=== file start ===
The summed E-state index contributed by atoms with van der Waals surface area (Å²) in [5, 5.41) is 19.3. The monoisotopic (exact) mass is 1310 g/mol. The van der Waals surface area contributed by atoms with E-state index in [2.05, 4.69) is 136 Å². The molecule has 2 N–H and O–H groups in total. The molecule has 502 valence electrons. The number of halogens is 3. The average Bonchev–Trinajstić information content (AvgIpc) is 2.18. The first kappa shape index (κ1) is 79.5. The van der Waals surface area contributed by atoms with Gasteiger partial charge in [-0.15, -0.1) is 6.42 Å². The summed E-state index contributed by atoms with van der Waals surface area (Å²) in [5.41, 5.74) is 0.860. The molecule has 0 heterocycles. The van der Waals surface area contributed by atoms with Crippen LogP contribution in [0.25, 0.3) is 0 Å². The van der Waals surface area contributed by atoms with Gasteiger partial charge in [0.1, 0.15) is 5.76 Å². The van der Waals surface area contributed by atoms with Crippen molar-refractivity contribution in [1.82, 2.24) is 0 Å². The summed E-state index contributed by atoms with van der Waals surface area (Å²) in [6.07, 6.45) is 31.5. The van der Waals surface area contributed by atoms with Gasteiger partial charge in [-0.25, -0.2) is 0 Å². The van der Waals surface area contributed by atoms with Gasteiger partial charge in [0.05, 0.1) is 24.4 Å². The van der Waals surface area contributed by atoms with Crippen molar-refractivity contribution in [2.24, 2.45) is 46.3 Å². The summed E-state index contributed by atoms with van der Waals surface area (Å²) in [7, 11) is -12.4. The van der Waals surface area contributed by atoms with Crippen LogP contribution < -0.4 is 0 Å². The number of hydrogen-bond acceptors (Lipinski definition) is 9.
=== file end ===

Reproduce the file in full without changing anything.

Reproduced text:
The summed E-state index contributed by atoms with van der Waals surface area (Å²) in [5, 5.41) is 19.3. The monoisotopic (exact) mass is 1310 g/mol. The van der Waals surface area contributed by atoms with E-state index in [2.05, 4.69) is 136 Å². The molecule has 2 N–H and O–H groups in total. The molecule has 502 valence electrons. The number of halogens is 3. The average Bonchev–Trinajstić information content (AvgIpc) is 2.18. The first kappa shape index (κ1) is 79.5. The van der Waals surface area contributed by atoms with Gasteiger partial charge in [-0.15, -0.1) is 6.42 Å². The summed E-state index contributed by atoms with van der Waals surface area (Å²) in [5.41, 5.74) is 0.860. The molecule has 0 heterocycles. The van der Waals surface area contributed by atoms with Crippen LogP contribution in [0.25, 0.3) is 0 Å². The van der Waals surface area contributed by atoms with Gasteiger partial charge in [0.1, 0.15) is 5.76 Å². The van der Waals surface area contributed by atoms with Crippen molar-refractivity contribution in [1.82, 2.24) is 0 Å². The summed E-state index contributed by atoms with van der Waals surface area (Å²) in [6.07, 6.45) is 31.5. The van der Waals surface area contributed by atoms with Gasteiger partial charge in [-0.25, -0.2) is 0 Å². The van der Waals surface area contributed by atoms with Gasteiger partial charge in [0.05, 0.1) is 24.4 Å². The van der Waals surface area contributed by atoms with Crippen molar-refractivity contribution in [2.24, 2.45) is 46.3 Å². The summed E-state index contributed by atoms with van der Waals surface area (Å²) in [7, 11) is -12.4. The van der Waals surface area contributed by atoms with Crippen LogP contribution < -0.4 is 0 Å². The number of hydrogen-bond acceptors (Lipinski definition) is 9.